HIFF Interview: Detropia directors Heidi Ewing and Rachel Grady

This Saturday, July 21 at 8 PM the Hamptons International Film Festival hosts Detropia as part of its SummerDoc series. The film explores the depths and depressions Detroit suffered after the Automotive and manufacturing crash and examines its current state. An elegiac portrait of a former “boom-town,” once the fastest-growing and now the fastest-shrinking. The filmmakers corral the thriving, unique and energetic people still living in Detroit, illuminating the possibilities brimming under the surface. The film will be hosted by Alec Baldwin followed by a Q & A with the directors Heidi Ewing and Rachel Grady.

Heidi and Rachel were kind enough to answer a few questions beforehand about their film. With Detropia, they are trying something new in terms of how and where the film is screened. They made a film about people and decided to take their film to the people. “This film is our truly most independent (and visual) work and a creative departure for us – we wanted it to be a springboard for conversation about where we are headed as a nation. In order to do that, we need people to see the film as far and wide as possible. That’s why we’ve decided for the first time in our careers as filmmakers to go “Direct to Fans” and distribute our work independently.”

 
 

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SUNDANCE PREMIERE

[/column] [column size="2-3" last="1" style="0"] With Detropia, you’ve decided to tour your film from city to city and forgo the traditional distribution route. Why did you decide to implement this method?

“At Sundance we got offers from a handful of distributors, but they did not excite us. The scope of their rollout plans didn’t seem ambitious enough to us in regards to the number of markets. Taking the film to LA, New York and Detroit just wasn’t enough. What about Madison? Columbus? Santa Fe? We chose to do it the hard way, keep control of the film and its roll out, hold on to our rights and see what we could do. Plus the field has changed a lot since out last theatrical release (“Jesus Camp”) and it has become more common to do it this way. We follow directors like Frederick Wiseman (Le Danse), the Kartemquin folks (the Interrupters) and Gary Hustwit (“Helvetica”) in the DIY model.”

While much of the film was produced with the help of Ford Foundation, ITVS, Sundance Institute, Impact Parters, Vital Projects, and more you decided to raise $60,000 + on the crowd-sourcing platform Kickstarter to help with distribution. Why did the idea of Kickstarter appeal to you over more conventional fundraising sources?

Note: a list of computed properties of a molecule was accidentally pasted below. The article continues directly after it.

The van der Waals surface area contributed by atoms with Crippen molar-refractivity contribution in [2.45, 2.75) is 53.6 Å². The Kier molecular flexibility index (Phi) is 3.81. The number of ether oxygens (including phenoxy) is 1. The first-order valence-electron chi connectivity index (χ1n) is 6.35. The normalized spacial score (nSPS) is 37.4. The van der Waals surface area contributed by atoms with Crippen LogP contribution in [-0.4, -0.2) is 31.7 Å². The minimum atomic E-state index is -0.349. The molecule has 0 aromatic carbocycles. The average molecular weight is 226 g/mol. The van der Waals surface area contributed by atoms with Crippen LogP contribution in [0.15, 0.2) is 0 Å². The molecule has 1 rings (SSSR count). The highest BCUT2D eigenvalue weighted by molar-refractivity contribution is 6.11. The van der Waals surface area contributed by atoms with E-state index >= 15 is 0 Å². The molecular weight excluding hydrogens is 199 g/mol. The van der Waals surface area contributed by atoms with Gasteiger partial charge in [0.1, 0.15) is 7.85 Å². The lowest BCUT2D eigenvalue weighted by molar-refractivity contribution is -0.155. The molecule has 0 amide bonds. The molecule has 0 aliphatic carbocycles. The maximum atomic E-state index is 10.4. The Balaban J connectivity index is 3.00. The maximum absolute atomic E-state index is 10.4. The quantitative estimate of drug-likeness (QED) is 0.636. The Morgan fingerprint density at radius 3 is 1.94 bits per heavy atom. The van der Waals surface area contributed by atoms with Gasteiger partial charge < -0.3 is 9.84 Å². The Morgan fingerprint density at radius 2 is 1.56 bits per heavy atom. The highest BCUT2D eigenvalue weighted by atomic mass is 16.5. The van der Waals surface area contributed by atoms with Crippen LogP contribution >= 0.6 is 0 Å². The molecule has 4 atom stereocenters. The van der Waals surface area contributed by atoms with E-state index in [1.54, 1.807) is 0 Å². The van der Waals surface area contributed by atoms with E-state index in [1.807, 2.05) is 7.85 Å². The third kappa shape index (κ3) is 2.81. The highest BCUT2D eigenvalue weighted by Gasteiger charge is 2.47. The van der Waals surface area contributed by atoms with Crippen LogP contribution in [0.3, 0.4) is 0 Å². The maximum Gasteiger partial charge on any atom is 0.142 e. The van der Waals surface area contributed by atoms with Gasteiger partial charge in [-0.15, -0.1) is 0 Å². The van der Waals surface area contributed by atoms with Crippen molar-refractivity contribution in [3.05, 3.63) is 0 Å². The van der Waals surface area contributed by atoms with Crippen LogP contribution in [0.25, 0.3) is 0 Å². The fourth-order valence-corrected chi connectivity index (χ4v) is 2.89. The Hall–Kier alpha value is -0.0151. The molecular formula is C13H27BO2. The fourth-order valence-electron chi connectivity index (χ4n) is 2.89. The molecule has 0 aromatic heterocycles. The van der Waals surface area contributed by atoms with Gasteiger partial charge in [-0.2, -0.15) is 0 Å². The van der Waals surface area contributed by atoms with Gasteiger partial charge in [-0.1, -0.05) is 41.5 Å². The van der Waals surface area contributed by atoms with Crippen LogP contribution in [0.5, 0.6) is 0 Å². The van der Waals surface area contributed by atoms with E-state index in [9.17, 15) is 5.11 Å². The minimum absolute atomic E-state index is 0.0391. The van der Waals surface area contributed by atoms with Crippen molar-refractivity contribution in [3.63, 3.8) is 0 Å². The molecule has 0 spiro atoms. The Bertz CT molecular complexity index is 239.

“We have never gone to the people for funding, we have never reached out to our community of filmmakers, friends and those indie film lovers out there. This was VERY NEW to us. But we looked around at the various options and decided that Kickstarter was a perfect fit for a film about Detroit. Detroit strives for community, despite its vastness which makes it difficult for people to connect. Crowd funding is about finding a community of people who share your vision. Detroit is showing signs of an entrepreneurial class that is willing to be brave and just go for it, despite the odds. That is what Kickstarter represented to us: Just you and your constituency, making something happen. No middle man. It’s exhilarating.”

Detropia seems alarmingly prescient in our country’s current state. Its message is both relevant to us as individuals and as American’s. Do you believe the alternative distribution and fundraising techniques (Kickstarter) you are utilizing could still work for other films without the same intrinsic support network? Will you consider using this model for your next film?

“Detropia carries some tough messages that neither presidential candidate probably want to promote right now..but what we have seen so far is that regular people are ready to talk about the future of our country in a candid way that I have not seen before. We are in a moment of deep anxiety about where we go next. It’s make or break time for the U.S. and Detroit represents this so well, and so Detropia is very timely. It is a film that inspired us to take it out on our own to audiences. We are not sure what the next project will bring, but I don’t think we will ever look at our films the same again after this. We will see how this goes, and keep independent distribution as real option from the get-go, in the event that it’s the best thing for the film. Every single film is hand crafted and needs something a little different. Detropia needed this approach, who knows what the next cinematic rascal will want out of us. They are so demanding!”

 
 

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